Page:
A lot can happen in 32 seconds. In the case of George Harrison, you can find the notes of a guitar solo that neatly, in its meandering way, distills the essence of longing for spiritual and emotional connection. What is it, in the notes of that solo, that paints what the rest of the music and lyrics can only sketch?
I read a lot of different things about this song: how its subject at one point attracted Harrison “like a pomegranate”; how the pronoun “she” is used even while the song can easily can be interpreted as a love song for Krishna; the hard-hitting, careful anchor of Ringo’s drum part, isolated here.
It’s certainly one of the most measured, tightly structured Beatles songs, even in a band whose catalog is legendary for the way it mines strict forms to explore rich variations within them (think jangly saloon piano mixed with time signature variations in “Martha My Dear”, or the sitar that permeates what might otherwise be a mid-shelf folk ballad on “Norwegian Wood”).
That tight structure and measured tempo leaves all the more room for two important elements to create castles in that sandbox. The first is Paul’s bass, which can be described as nothing short of its own vocal line. It wanders through the mind of the song, providing a teetering counterpoint to the more straightforward progressions of the rest of the instruments.
Played against the bass line is George’s own vocal delivery. It’s syncopated against the metered 4/4 of the drums and strings, projecting it forward to the front of the song where it should be: this is a song where the lyrics are essential, all pomegranates aside.
Really, there are three elements given room to play in the sand, and the third is George’s solo guitar. I hear this 32-second solo as an extension of Harrison’s voice, with its own lyrics and intentions. So I’ll talk about it as if it is a voice, and the guitar a singer.
The singer begins by clearing his throat (1:42-1:44), then repeating the same line in a clearer, more confident voice (1:45-1:48). Then, confident in this line of expression, he sweeps upward, steadying himself along the way, proclaiming love in his highest note so far (1:52) before retreating back after two more sorties, to the comfortable lean-to of reticence (1:56).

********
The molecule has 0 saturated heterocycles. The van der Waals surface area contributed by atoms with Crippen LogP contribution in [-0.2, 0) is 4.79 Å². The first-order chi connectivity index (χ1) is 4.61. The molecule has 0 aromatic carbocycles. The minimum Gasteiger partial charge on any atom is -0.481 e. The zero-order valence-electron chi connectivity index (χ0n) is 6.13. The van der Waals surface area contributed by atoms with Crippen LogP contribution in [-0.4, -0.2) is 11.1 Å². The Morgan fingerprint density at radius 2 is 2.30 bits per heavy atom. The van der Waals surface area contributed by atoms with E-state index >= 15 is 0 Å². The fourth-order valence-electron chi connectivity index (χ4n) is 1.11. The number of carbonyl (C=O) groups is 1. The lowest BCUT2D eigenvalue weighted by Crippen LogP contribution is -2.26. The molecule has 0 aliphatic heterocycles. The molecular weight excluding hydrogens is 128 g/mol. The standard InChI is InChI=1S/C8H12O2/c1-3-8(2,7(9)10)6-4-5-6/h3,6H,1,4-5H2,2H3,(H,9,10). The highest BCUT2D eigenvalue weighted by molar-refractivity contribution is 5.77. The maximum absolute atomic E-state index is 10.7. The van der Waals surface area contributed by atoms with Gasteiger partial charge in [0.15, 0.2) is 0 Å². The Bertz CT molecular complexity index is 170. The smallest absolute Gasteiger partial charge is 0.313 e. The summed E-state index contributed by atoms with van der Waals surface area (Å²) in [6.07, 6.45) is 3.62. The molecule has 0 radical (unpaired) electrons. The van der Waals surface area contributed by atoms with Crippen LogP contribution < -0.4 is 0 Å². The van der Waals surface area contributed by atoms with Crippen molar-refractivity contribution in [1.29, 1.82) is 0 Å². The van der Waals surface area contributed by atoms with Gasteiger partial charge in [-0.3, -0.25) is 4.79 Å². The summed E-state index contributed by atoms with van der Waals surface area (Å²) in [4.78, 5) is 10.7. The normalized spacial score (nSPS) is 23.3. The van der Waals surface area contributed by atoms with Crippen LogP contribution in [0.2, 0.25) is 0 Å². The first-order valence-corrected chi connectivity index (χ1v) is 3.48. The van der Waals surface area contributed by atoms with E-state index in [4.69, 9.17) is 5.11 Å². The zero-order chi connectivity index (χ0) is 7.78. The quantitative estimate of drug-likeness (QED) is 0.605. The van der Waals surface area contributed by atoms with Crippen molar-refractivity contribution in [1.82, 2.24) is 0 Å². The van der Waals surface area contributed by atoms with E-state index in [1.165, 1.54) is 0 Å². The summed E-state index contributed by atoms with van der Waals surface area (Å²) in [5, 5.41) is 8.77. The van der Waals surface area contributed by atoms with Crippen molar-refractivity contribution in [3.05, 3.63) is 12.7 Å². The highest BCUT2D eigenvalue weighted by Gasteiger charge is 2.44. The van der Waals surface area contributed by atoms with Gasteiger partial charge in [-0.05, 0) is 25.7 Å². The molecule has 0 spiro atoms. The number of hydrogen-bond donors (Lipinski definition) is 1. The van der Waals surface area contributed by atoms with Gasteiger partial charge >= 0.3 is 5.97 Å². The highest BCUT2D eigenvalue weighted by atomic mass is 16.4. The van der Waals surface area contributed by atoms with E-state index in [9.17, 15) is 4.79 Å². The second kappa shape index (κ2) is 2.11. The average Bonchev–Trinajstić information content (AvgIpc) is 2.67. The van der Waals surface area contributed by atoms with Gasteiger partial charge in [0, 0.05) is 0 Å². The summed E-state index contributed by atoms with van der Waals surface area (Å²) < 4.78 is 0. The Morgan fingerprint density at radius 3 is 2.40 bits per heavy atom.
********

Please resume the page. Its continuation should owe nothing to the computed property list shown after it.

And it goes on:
Unsteady, the singer stews in his fortification, repeating back to himself the words he wishes to say, making more sense as he goes along. Then quietly, but with force, he stammers out—once, twice, then on the third finding the words to express himself (2:07-2:10). In the final upsweep of the solo, the singer finds and taps into that source of harmony, whether it’s the selfless loving of a woman or mirroring the divine inspiration of Krishna. The guitar then rejoins the ensemble in the refrain, finding his place back in the pattern of living.
What are those words he learns to speak? I think they could be deduced from the traces in the rest of the lyrics. The words the guitar is singing can be triangulated by mapping all the lyrical points: wondering awe (“something in the way”); the subject’s singular nature (“like no other lover”); hopeful uncertainty (“will my love grow? I don’t know, I don’t know”); and a boundless, enduring source of inspiration (“all I have to do is think of her”).
“I don’t know what this love is; I don’t understand the feeling. But I know that the feeling I get from you is good: it’s essential, it’s overwhelming, it’s the most powerful force in the universe. I don’t know if this feeling will grow, but my only goal in life is to reach out and connect with you. And together we can live in that connection.”
2 thoughts on ““Something” in the way he plays attracts me like no other guitar solo”
This is so great. The first notable song I ever learned on the guitar, solo and all.
I remember you playing that all the time. And I think you were the one who really pointed out this guitar solo to me, probably ten years ago. So I appreciate that.